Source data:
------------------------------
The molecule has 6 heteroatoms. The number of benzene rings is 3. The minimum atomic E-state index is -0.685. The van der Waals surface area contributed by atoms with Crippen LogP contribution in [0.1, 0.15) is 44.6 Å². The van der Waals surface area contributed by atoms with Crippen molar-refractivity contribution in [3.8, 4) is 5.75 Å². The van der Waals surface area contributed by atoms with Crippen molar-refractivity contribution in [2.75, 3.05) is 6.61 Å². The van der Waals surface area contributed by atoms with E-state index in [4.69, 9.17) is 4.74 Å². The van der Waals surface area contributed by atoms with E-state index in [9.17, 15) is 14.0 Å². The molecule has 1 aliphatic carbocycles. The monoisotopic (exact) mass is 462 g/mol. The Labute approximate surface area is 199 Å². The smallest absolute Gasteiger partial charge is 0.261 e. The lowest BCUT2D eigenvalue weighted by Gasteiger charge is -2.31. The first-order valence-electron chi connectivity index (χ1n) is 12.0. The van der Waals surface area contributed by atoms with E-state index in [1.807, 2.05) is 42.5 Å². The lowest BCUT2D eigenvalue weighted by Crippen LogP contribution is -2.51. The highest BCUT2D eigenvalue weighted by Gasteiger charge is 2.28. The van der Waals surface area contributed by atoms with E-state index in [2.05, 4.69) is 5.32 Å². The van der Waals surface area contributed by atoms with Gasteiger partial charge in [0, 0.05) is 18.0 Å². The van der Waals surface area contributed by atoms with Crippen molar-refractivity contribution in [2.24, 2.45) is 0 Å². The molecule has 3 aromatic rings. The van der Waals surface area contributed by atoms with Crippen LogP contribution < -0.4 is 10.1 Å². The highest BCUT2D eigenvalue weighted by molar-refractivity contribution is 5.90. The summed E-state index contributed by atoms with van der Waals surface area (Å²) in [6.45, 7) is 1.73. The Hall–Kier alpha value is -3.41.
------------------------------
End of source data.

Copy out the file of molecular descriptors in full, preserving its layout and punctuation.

The molecule has 6 heteroatoms. The number of benzene rings is 3. The minimum atomic E-state index is -0.685. The van der Waals surface area contributed by atoms with Crippen LogP contribution in [0.1, 0.15) is 44.6 Å². The van der Waals surface area contributed by atoms with Crippen molar-refractivity contribution in [3.8, 4) is 5.75 Å². The van der Waals surface area contributed by atoms with Crippen molar-refractivity contribution in [2.75, 3.05) is 6.61 Å². The van der Waals surface area contributed by atoms with E-state index in [4.69, 9.17) is 4.74 Å². The van der Waals surface area contributed by atoms with E-state index in [9.17, 15) is 14.0 Å². The molecule has 1 aliphatic carbocycles. The monoisotopic (exact) mass is 462 g/mol. The Labute approximate surface area is 199 Å². The smallest absolute Gasteiger partial charge is 0.261 e. The lowest BCUT2D eigenvalue weighted by Gasteiger charge is -2.31. The first-order valence-electron chi connectivity index (χ1n) is 12.0. The van der Waals surface area contributed by atoms with E-state index in [1.807, 2.05) is 42.5 Å². The lowest BCUT2D eigenvalue weighted by Crippen LogP contribution is -2.51. The highest BCUT2D eigenvalue weighted by Gasteiger charge is 2.28. The van der Waals surface area contributed by atoms with E-state index in [2.05, 4.69) is 5.32 Å². The van der Waals surface area contributed by atoms with Gasteiger partial charge in [0, 0.05) is 18.0 Å². The van der Waals surface area contributed by atoms with Crippen molar-refractivity contribution in [2.24, 2.45) is 0 Å². The molecule has 3 aromatic rings. The van der Waals surface area contributed by atoms with Crippen LogP contribution < -0.4 is 10.1 Å². The highest BCUT2D eigenvalue weighted by molar-refractivity contribution is 5.90. The summed E-state index contributed by atoms with van der Waals surface area (Å²) in [6.45, 7) is 1.73. The Hall–Kier alpha value is -3.41.